Throughout the recession that began in 2008, businesses have hoarded profits, reluctant to take risks when the economic environment is uncertain.  The result is an estimated $2 trillion in liquid assets in the U.S. and possibly as much as $2 trillion overseas.  Some of this money remains abroad because corporations want to avoid the 35% capital gains tax on repatriated profits and there is a possibility of tax reform.  But capital sitting on the sidelines does little good either for the corporation or for the economy.  The InfraBank project proposes to allow corporations to invest at the 15% tax rate, if the money is invested in a five-year InfraBank bond.  After five years, both principal and interest would be available, tax-free, as non-reportable income.  If demand for 15% bonds exceeded an annual quota  — perhaps of $500 billion — the bonds could be sold at Treasury auction.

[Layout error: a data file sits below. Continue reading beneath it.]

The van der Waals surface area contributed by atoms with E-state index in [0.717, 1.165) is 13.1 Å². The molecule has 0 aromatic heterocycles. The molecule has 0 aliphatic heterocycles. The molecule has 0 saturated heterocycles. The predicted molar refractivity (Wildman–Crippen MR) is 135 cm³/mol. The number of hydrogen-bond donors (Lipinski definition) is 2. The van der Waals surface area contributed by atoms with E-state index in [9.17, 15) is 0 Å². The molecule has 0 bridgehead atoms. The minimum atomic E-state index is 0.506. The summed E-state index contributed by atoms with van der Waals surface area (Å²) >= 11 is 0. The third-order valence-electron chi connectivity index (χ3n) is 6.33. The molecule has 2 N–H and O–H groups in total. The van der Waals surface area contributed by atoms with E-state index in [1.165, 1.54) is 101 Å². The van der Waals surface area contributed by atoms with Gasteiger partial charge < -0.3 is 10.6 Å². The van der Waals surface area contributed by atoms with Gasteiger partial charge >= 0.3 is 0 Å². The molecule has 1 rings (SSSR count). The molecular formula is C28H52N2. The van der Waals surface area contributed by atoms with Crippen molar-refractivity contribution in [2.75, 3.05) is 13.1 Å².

While allowing corporations to repatriate funds at the 15 versus 35 percent rate would mean a reduction of revenue to the US Treasury, it would bring in more revenue than leaving things as they are — where both the capital and any tax revenue whatsoever is out of the system entirely.  And 5 years use of the money for the InfraBank would be at least as valuable to the US economy as the additional tax revenue.   It would be no small price to pay for corporations wishing to repatriate profits, but it would at least provide a route to do so that is currently unavailable.

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